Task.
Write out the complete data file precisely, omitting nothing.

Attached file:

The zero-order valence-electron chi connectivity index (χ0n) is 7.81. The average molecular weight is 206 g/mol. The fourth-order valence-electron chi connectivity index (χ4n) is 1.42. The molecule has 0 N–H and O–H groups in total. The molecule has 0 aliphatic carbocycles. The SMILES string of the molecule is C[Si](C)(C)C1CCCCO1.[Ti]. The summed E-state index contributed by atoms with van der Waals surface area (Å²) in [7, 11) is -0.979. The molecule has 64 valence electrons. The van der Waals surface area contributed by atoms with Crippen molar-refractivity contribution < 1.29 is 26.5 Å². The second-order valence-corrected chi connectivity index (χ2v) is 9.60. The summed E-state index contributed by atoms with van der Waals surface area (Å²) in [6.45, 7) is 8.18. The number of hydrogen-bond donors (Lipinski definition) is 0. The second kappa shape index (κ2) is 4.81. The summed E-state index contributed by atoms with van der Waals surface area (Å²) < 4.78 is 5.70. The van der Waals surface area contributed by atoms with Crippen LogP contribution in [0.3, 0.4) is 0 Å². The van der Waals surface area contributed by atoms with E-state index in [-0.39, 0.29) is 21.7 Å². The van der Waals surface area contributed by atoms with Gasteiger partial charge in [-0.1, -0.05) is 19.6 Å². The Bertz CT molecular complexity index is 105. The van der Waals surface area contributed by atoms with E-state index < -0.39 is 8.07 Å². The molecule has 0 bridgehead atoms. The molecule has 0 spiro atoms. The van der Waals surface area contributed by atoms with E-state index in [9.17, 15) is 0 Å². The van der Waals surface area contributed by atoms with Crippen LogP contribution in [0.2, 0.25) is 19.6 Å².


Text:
The zero-order valence-electron chi connectivity index (χ0n) is 7.81. The average molecular weight is 206 g/mol. The fourth-order valence-electron chi connectivity index (χ4n) is 1.42. The molecule has 0 N–H and O–H groups in total. The molecule has 0 aliphatic carbocycles. The SMILES string of the molecule is C[Si](C)(C)C1CCCCO1.[Ti]. The summed E-state index contributed by atoms with van der Waals surface area (Å²) in [7, 11) is -0.979. The molecule has 64 valence electrons. The van der Waals surface area contributed by atoms with Crippen molar-refractivity contribution < 1.29 is 26.5 Å². The second-order valence-corrected chi connectivity index (χ2v) is 9.60. The summed E-state index contributed by atoms with van der Waals surface area (Å²) in [6.45, 7) is 8.18. The number of hydrogen-bond donors (Lipinski definition) is 0. The second kappa shape index (κ2) is 4.81. The summed E-state index contributed by atoms with van der Waals surface area (Å²) < 4.78 is 5.70. The van der Waals surface area contributed by atoms with Crippen LogP contribution in [0.3, 0.4) is 0 Å². The van der Waals surface area contributed by atoms with E-state index in [-0.39, 0.29) is 21.7 Å². The van der Waals surface area contributed by atoms with Gasteiger partial charge in [-0.1, -0.05) is 19.6 Å². The Bertz CT molecular complexity index is 105. The van der Waals surface area contributed by atoms with E-state index < -0.39 is 8.07 Å². The molecule has 0 bridgehead atoms. The molecule has 0 spiro atoms. The van der Waals surface area contributed by atoms with E-state index in [9.17, 15) is 0 Å². The van der Waals surface area contributed by atoms with Crippen LogP contribution in [0.2, 0.25) is 19.6 Å².